Clarification on the calculation of the 90% confidence ellipsis
Pierre-Marie GAGEY, Dmitri SKVORTSOV & Maurice OUAKNINE
The actual President of the ISPGR (2010), B Bloem, having decided to mandate a Committee of Standardization for clinical stabilometry (the first Committee having given up in 1983, during the Houston [Tx] Congress), it seems important that we use the same way to calculate the area of a confidence ellipsis containing 90% of the sampled positions of the pressure center.
To prepare this work, Dmitri SKVORTSOV, Maurice OUAKNINE and myself compared our algorithms for calculating the area of a confidence ellipsis containing 90% of the sampled positions of the center of pressure and we perceived that these calculations were identical to determine the axes of the ellipsis, and to determine the standard-deviation of the projection of the cloud of points on each of these axes. BUT, from this point and to determine the radius of each of the axes of the confidence ellpse containing 90% of the sampled positions of the center of pressure, our statistical solutions were completely different.
An experimental program of verification of the number of positions of the center of pressurer that are effectively inside the theoretically determined ellipsis by each of these three algorithms showed that not only these three algorithms didn't give the same value of the area of the 90% confidence elllipse, but also that the number of positions of the center of pressure situated inside the ellipsis varied according to the algorithms.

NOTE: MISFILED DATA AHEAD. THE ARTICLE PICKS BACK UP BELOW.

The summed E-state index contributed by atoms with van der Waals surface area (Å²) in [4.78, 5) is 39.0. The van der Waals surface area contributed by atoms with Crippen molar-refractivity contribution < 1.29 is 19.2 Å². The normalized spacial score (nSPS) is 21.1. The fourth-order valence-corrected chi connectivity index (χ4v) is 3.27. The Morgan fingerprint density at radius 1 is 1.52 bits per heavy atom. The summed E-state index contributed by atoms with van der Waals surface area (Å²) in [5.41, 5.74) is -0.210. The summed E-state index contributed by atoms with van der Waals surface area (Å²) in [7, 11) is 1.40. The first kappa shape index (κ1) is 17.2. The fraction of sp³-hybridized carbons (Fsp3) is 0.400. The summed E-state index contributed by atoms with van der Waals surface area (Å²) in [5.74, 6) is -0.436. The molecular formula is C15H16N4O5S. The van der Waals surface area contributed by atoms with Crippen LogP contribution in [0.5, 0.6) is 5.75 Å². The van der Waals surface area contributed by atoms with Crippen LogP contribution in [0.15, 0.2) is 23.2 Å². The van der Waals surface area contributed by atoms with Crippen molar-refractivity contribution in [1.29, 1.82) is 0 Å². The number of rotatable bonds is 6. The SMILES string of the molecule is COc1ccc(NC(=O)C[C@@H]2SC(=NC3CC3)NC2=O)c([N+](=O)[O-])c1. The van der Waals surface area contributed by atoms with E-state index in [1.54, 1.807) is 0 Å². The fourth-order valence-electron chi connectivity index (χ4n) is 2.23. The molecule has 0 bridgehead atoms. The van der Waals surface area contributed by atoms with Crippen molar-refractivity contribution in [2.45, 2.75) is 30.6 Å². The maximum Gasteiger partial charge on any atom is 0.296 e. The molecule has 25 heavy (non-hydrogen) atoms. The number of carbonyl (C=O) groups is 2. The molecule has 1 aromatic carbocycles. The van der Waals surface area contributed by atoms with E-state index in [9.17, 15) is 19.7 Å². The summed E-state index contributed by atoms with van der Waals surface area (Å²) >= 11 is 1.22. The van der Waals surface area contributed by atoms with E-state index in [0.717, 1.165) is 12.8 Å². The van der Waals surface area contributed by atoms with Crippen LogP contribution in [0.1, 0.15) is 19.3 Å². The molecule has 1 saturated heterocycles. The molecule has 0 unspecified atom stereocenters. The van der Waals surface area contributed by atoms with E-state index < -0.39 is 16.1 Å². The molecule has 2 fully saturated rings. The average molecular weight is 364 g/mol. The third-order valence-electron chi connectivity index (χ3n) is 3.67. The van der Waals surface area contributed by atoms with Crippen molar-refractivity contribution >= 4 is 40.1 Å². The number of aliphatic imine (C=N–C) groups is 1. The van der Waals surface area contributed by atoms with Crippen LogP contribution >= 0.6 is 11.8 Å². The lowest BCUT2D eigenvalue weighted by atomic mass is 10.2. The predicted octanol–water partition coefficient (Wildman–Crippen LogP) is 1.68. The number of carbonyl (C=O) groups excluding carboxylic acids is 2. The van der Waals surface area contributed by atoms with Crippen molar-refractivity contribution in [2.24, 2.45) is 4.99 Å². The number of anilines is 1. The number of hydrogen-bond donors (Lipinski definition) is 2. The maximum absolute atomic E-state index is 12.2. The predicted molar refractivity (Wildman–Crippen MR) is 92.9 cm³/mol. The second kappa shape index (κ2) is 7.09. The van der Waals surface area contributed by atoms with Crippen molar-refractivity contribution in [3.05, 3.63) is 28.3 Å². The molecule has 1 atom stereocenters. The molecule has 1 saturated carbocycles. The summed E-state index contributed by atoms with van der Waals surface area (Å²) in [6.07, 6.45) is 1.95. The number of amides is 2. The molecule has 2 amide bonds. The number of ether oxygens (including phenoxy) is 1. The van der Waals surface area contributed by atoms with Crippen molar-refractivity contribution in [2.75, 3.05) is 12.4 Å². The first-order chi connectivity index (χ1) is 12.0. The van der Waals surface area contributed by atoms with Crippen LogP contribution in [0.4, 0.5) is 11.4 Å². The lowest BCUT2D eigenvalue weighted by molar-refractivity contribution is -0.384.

As none of us are great specialists in statistics, I referred to a professor of mathematics in an unit teaching and searching in statistics; he had the extreme kindness to write for us a text on the solution of this statistical problem:
by Brieuc CONAN-GUEZ
May 21, 2010
The conclusion of this survey is clear:
"The radius of each axis is given by 2.14 times the standard-deviation of the projection on the axis."
Thanks to MM Th Fahmy et J Jaeger, authors of the XLSTAT® statistical program who helped me to read papers on Bivariate Normal Distribution and Error Ellipses